Two women among 60 million in Italy living under restricted movement rule
Kate Nicholls’ apartment in Trastevere, a colorful neighborhood just south of the Vatican City in Rome, is not a bad place to be in lockdown during a pandemic.
Nicholls, 65, is a British author and the owner of an education business, and has called the Italian capital home for the last five years.
Dozens of books line the shelves, there is a good collection of boardgames, a decent Wi-fi connection, and the window has a picturesque view of Sant’Agnese basilica and the River Tiber.
She has stocked the pantry and refrigerator (“I haven’t gone crazy, it’s about as full as the day before Christmas”) and she has the company of her daughter, 32-year-old visual artist Maisie McNeice, who arrived for a visit several weeks ago.
The two women are among the 60.5 million people in Italy living under a level of restricted movement that is unprecedented in modern peacetime.
Out of all European nations, Italy has been hardest hit by the outbreak of novel coronavirus, and the resulting disease COVID-19. As of Thursday, the disease had killed 1,016 people in the country and infected more than 15,000.
The majority of cases have occurred in the north, where several provinces were put on lockdown last week.
At that time, restaurants, bars and cafes in the south reduced their opening hours, before the Italian government announced on Wednesday that all shops nationwide, apart from supermarkets and pharmacies, must shut.
People can only leave their homes to buy food and medication, or to walk their dogs, and have been instructed to maintain a distance of one meter from one another.
“The mood has changed, people are much more serious, much more anxious than a few days ago,” said Nicholls.
She says most of this concern is for the north, where health services are stretched to the limit.
“It’s very different in the north, it’s absolutely tragic,” Nicholls said. “Because of this, in Rome you get the feeling people are happy to do what they can, to follow the rules and make sure the situation doesn’t get worse.”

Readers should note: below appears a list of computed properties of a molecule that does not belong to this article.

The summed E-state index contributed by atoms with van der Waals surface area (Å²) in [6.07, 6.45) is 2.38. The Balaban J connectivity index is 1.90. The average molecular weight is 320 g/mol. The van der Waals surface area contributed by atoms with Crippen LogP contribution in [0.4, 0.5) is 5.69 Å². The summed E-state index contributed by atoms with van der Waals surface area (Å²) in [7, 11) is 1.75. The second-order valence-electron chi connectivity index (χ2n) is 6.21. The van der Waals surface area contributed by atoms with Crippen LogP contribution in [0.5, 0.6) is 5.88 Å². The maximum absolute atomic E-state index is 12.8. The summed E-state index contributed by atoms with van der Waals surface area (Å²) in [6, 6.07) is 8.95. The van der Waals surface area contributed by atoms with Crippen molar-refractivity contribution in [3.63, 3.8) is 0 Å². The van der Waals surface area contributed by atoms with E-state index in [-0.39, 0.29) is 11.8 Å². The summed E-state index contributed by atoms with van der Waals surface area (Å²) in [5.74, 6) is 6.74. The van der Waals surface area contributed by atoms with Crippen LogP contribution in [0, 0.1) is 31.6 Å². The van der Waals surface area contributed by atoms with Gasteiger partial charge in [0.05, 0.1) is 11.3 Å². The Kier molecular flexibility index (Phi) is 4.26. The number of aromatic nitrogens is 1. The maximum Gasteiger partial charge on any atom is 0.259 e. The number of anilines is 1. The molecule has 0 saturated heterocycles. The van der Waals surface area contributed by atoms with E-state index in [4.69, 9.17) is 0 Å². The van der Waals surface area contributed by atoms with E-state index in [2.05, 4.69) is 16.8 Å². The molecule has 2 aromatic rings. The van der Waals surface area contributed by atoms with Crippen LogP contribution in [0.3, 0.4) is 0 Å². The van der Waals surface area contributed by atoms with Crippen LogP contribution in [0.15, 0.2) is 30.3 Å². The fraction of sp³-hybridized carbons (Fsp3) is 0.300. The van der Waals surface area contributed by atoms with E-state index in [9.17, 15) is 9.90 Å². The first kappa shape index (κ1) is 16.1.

On trips to the shop, Nicholls says people will keep their distance and cover their faces with masks or scarves. “But it’s done with a smile and with respect,” she said. “People want to defend the most vulnerable parts of the population－the strong sense of community and family Italians feel is really coming into play.”
McNeice says they are lucky as unlike many other people in the country, they can both work from home.
“It’s heartbreaking for small businesses,” she added. “In terms of people’s livelihoods, it’s devastating. The cafes and restaurants and all the squares here are usually always full. Then the tourists stopped coming, and now even the locals can’t go.”
The Italian government has granted a grace period on mortgages, utility and tax bills in an effort to ease the pain of those who are hurting financially.
On Wednesday, the emergencies director of the World Health Organization, Mike Ryan, said that Iran and Italy are now the front line for COVID-19, but other countries “will be in that situation very soon” and all nations should consider aggressive measures.
Nicholls says that she feels secure due to the action the Italian government has taken, and worries most about her family abroad.
“We are being defended and protected to the best of the government’s ability,” Nicholls said. “But I have family in many different countries, and I am very worried because I don’t know that they are being protected.”
For now, both women say they are remaining upbeat and have accepted the prospect of an extended period of confinement.
“Unfortunately, we don’t have a dog to walk,” McNeice said. “So, the next step is to come up with an exercise routine and try to stay healthy.”